That's been the issue for Chelsea since Christmas. Among other things, they haven't been consistent in creating enough goalscoring opportunities and stretching opposition defences. Against the bigger teams, they have been easier to contain.
With the Premier League title secured for 2014/15, that doesn't matter. Chelsea were methodical in the way they went about their business when it mattered and got the results they needed.
It's a different story now, though. Things need to change, to be adapted in order to get the better of teams far more convincingly.
Such is the quality in Chelsea's squad, they will always win more matches than they lose. With stronger title rivals this time out, it may not be enough to finish on top again, however.
Chelsea were so fluid in the early stages of the previous campaign that many got carried away with how far Mourinho could actually take this team—this writer included. There was talk of it being an invincible campaign, a season that could end with treble success.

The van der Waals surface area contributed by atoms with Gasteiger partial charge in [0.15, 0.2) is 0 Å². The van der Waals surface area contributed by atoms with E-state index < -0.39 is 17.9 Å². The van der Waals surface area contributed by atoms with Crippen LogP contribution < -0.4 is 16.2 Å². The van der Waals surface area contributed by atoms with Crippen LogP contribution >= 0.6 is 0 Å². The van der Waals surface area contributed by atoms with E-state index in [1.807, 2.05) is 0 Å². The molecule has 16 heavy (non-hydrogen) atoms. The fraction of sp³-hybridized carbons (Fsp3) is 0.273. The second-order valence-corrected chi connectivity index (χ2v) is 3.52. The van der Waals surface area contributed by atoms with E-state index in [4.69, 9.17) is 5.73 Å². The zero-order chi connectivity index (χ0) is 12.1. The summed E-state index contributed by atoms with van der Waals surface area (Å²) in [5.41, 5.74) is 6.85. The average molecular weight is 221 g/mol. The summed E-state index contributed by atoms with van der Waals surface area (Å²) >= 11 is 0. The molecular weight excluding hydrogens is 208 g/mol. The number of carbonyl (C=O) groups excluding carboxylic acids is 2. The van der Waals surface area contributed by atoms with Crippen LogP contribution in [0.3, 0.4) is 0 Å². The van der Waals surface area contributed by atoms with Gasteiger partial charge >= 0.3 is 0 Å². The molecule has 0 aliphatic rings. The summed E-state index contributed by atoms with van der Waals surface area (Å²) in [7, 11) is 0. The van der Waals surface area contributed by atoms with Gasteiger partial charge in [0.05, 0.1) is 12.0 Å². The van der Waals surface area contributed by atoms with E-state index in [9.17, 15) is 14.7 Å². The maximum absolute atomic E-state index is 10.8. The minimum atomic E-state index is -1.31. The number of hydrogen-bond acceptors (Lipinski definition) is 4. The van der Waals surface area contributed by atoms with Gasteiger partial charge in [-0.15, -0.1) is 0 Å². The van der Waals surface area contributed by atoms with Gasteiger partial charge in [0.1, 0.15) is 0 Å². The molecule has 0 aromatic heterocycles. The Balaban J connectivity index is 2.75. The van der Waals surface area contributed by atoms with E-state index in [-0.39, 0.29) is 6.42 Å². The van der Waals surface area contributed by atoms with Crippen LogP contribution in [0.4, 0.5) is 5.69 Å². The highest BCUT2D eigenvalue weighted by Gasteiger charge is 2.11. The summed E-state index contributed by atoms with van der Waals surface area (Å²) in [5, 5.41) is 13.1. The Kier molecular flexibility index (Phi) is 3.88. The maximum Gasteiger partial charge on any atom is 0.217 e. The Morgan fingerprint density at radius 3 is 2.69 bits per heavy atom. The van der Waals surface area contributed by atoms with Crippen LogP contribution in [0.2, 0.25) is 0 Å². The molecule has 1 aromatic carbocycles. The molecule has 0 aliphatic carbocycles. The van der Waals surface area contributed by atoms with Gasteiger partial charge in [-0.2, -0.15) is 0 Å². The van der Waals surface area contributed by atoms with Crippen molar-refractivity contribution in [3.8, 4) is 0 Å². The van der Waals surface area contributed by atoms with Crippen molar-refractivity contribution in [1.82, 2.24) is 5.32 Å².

Time soon told us that talk was premature; not because the manager lacked the nous or because his players weren't good enough. It came down to not having the right personnel to adapt when times called for it.
Adopting a 4-3-3 can raise Oscar's opportunities for operating more centrally in an area of the pitch where he has been most effective in a Chelsea shirt.
When Chelsea were at their free-flowing best last season, the Brazilian and Fabregas were linking up to good effect.
Purely from a footballing spectacle, it was thrilling. They seemed to have an instant understanding of how each other operated, almost telepathically interchanging and filling space vacated by the other.
That made Fabregas difficult to pick up, so it came as no shock when he was hitting double figures for assists before Christmas.